In many events where interpretation services are needed, interpreters are called to become specialists on the main topic of the conference: government and narcotics, defense and national security, agriculture, aviation, medicine, business, etc.  These are just some of the events where I’ve interpreted, but that’s what I’m going to call the hard side of the interpreting. Not that the conference topic is difficult, because the topic could truly be very mundane. And then, there’s the soft side of interpreting.

When an American presenter meets a Brazilian audience, after all the hard side of interpretation is rendered, there’s a moment where soft content needs to be exchanged. I’m talking about all the pleasantries that still need to be interpreted: anything at all, ranging from weather, clothes and children, how many medals Brazil won in the Olympics, and of course, the World Cup, the Olympics, tried and true topics par excellence: Bossa Nova, beaches in Rio, etc. Meanwhile, Brazilian audiences like to ask questions on American basketball, football, best places to go get cheap electronics and computers, the presidential campaign, Vegas and New York. You guessed, it, this is a conversation that starts with stereotypes and may move to a much more meaningful level, where jokes and personal stories are shared.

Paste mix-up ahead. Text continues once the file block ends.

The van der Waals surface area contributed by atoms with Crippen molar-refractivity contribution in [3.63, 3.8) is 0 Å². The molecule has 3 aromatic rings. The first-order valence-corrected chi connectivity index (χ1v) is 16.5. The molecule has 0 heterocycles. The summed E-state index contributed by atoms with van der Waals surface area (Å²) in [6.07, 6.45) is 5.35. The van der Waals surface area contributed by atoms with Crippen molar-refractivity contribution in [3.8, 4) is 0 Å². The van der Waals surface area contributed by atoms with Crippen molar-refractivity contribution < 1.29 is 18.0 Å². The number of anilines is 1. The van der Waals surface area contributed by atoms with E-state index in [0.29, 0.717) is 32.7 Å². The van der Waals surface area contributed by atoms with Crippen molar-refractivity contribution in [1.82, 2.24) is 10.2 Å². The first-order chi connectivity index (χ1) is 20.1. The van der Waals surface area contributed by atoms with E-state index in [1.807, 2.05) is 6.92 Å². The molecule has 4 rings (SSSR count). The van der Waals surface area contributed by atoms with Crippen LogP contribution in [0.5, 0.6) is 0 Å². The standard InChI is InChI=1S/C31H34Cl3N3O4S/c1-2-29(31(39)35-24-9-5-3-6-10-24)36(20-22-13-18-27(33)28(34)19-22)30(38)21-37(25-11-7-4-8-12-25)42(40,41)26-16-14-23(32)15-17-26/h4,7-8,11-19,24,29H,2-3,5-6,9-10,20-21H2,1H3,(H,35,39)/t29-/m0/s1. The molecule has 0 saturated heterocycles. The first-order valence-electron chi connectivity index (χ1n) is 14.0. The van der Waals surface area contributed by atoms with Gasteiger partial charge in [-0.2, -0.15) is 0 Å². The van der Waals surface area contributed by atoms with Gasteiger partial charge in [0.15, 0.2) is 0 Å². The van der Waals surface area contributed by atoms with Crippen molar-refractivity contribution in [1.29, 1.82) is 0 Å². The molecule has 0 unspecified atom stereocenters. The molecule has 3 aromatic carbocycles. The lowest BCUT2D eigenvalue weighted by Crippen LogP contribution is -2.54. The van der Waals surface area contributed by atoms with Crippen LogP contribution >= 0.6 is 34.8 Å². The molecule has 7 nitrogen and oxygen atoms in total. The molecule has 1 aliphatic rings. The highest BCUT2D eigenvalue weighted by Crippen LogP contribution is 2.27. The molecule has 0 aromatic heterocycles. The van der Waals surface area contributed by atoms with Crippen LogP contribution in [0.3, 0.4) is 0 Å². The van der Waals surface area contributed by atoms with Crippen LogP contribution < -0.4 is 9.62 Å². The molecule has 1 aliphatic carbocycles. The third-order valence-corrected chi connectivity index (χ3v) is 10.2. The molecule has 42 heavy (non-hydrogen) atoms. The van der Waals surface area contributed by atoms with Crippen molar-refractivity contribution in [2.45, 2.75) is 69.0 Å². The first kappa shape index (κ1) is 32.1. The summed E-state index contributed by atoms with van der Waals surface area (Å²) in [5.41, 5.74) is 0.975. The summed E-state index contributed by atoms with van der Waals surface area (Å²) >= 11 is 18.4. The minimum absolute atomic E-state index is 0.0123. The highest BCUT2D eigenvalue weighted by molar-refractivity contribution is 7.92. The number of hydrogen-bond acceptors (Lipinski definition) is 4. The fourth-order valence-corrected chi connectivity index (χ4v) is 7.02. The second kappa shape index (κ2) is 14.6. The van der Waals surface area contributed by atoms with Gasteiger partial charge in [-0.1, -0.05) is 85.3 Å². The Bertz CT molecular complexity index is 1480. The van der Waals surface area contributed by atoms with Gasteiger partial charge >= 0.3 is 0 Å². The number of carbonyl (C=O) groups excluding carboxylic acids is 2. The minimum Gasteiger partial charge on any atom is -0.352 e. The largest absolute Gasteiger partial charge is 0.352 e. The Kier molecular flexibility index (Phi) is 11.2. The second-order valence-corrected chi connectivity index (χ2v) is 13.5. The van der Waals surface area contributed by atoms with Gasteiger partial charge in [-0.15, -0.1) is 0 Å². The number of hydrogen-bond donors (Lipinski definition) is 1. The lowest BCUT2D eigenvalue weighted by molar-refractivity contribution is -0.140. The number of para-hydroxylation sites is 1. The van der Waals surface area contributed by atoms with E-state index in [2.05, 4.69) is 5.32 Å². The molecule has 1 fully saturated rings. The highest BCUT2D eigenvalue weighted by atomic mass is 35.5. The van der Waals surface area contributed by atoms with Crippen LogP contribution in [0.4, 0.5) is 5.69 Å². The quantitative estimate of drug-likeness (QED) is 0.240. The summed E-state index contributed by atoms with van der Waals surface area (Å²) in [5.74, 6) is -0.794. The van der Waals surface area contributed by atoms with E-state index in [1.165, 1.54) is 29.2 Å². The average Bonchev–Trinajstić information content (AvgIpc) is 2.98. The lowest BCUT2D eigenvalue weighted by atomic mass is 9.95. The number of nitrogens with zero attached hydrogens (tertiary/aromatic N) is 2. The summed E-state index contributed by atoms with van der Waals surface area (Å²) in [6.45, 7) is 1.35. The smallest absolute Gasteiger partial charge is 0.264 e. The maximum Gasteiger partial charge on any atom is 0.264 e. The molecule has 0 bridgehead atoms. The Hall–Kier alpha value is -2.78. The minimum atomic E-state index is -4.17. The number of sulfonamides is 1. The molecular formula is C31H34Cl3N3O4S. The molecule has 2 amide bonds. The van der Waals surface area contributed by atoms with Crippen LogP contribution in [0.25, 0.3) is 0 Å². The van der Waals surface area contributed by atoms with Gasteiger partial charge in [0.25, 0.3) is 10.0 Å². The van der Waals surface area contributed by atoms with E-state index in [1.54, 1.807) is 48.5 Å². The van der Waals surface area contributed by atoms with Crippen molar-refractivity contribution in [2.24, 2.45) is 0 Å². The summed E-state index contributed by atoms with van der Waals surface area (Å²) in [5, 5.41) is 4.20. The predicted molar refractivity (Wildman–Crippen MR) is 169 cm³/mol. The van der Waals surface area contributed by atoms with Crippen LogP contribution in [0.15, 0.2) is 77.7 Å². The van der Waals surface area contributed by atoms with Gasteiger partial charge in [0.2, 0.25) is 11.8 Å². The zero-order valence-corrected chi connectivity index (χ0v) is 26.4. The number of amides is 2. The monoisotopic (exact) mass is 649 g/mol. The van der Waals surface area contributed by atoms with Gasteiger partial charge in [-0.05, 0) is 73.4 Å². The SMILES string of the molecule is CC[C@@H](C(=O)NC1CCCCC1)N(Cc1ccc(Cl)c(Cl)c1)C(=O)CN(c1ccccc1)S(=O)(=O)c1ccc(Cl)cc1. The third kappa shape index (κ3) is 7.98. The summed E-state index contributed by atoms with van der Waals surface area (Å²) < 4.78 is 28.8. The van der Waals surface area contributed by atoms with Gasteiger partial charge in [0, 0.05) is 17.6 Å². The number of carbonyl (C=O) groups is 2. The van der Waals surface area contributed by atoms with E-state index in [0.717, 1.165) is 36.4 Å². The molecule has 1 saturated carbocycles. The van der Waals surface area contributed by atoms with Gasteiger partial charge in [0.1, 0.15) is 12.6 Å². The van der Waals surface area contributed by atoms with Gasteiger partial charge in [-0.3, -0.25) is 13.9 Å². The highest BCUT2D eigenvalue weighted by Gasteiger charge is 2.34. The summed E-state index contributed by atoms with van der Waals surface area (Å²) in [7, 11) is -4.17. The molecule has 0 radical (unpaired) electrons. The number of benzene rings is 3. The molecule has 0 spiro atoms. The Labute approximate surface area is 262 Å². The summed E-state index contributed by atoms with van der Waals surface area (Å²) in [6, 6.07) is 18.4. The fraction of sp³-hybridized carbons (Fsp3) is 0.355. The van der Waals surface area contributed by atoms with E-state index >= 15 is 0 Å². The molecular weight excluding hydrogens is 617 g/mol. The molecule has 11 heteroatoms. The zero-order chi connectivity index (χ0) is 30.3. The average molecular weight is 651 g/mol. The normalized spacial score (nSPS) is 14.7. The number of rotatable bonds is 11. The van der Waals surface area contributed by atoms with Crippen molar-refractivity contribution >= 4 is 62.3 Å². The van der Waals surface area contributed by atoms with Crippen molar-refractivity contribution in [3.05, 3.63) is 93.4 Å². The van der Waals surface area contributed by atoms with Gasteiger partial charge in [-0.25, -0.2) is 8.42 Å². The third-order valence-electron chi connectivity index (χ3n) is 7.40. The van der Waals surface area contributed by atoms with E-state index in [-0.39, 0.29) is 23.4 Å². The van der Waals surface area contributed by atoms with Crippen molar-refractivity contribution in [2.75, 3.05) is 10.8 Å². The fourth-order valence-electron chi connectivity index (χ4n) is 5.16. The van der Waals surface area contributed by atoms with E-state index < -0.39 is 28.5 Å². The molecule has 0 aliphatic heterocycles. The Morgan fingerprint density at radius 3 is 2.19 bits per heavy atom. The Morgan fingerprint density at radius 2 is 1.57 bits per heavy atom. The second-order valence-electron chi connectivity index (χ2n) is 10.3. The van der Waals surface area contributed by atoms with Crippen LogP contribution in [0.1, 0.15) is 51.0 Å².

The way I see my mission as an interpreter is that regardless of the soft topic at hand, I need to make both parties sound as natural as possible, and help them communicate to build rapport and commonality, genuine interest and empathy  – all, of course, in 5 minutes. Jokes that don’t translate well may be made, and cultural faux-pas might happen.

Facilitating personal connections at a conference requires me to bring my whole self to the occasion, but yet, I’m called to be discrete and impartial. Kind of a mix of a matchmaker, broker and liaison, all wrapped up in a bilingual-bridge-crosser. I ❤ my job as an interpreter!

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